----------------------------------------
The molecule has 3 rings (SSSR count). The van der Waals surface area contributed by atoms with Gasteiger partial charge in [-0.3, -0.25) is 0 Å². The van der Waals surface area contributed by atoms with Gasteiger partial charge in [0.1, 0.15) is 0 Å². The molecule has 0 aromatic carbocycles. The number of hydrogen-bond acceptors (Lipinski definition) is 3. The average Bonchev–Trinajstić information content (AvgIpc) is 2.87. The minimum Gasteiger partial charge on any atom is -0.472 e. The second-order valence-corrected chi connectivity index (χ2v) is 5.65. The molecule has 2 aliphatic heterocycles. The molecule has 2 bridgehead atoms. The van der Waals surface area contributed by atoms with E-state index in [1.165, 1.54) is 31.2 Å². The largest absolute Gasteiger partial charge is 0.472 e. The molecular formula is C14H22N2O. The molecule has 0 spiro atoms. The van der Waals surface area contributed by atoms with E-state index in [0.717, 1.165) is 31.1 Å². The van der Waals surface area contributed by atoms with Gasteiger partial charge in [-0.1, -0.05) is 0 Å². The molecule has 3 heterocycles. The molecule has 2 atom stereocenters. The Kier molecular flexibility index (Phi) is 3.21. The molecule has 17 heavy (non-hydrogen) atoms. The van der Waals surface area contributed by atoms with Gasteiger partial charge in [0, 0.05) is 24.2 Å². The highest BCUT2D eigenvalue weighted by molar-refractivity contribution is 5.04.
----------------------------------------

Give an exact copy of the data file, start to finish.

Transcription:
The molecule has 3 rings (SSSR count). The van der Waals surface area contributed by atoms with Gasteiger partial charge in [-0.3, -0.25) is 0 Å². The van der Waals surface area contributed by atoms with Gasteiger partial charge in [0.1, 0.15) is 0 Å². The molecule has 0 aromatic carbocycles. The number of hydrogen-bond acceptors (Lipinski definition) is 3. The average Bonchev–Trinajstić information content (AvgIpc) is 2.87. The minimum Gasteiger partial charge on any atom is -0.472 e. The second-order valence-corrected chi connectivity index (χ2v) is 5.65. The molecule has 2 aliphatic heterocycles. The molecule has 2 bridgehead atoms. The van der Waals surface area contributed by atoms with E-state index in [1.165, 1.54) is 31.2 Å². The largest absolute Gasteiger partial charge is 0.472 e. The molecular formula is C14H22N2O. The molecule has 0 spiro atoms. The van der Waals surface area contributed by atoms with E-state index in [0.717, 1.165) is 31.1 Å². The van der Waals surface area contributed by atoms with Gasteiger partial charge in [-0.1, -0.05) is 0 Å². The molecule has 3 heterocycles. The molecule has 2 atom stereocenters. The Kier molecular flexibility index (Phi) is 3.21. The molecule has 17 heavy (non-hydrogen) atoms. The van der Waals surface area contributed by atoms with Gasteiger partial charge in [0, 0.05) is 24.2 Å². The highest BCUT2D eigenvalue weighted by molar-refractivity contribution is 5.04.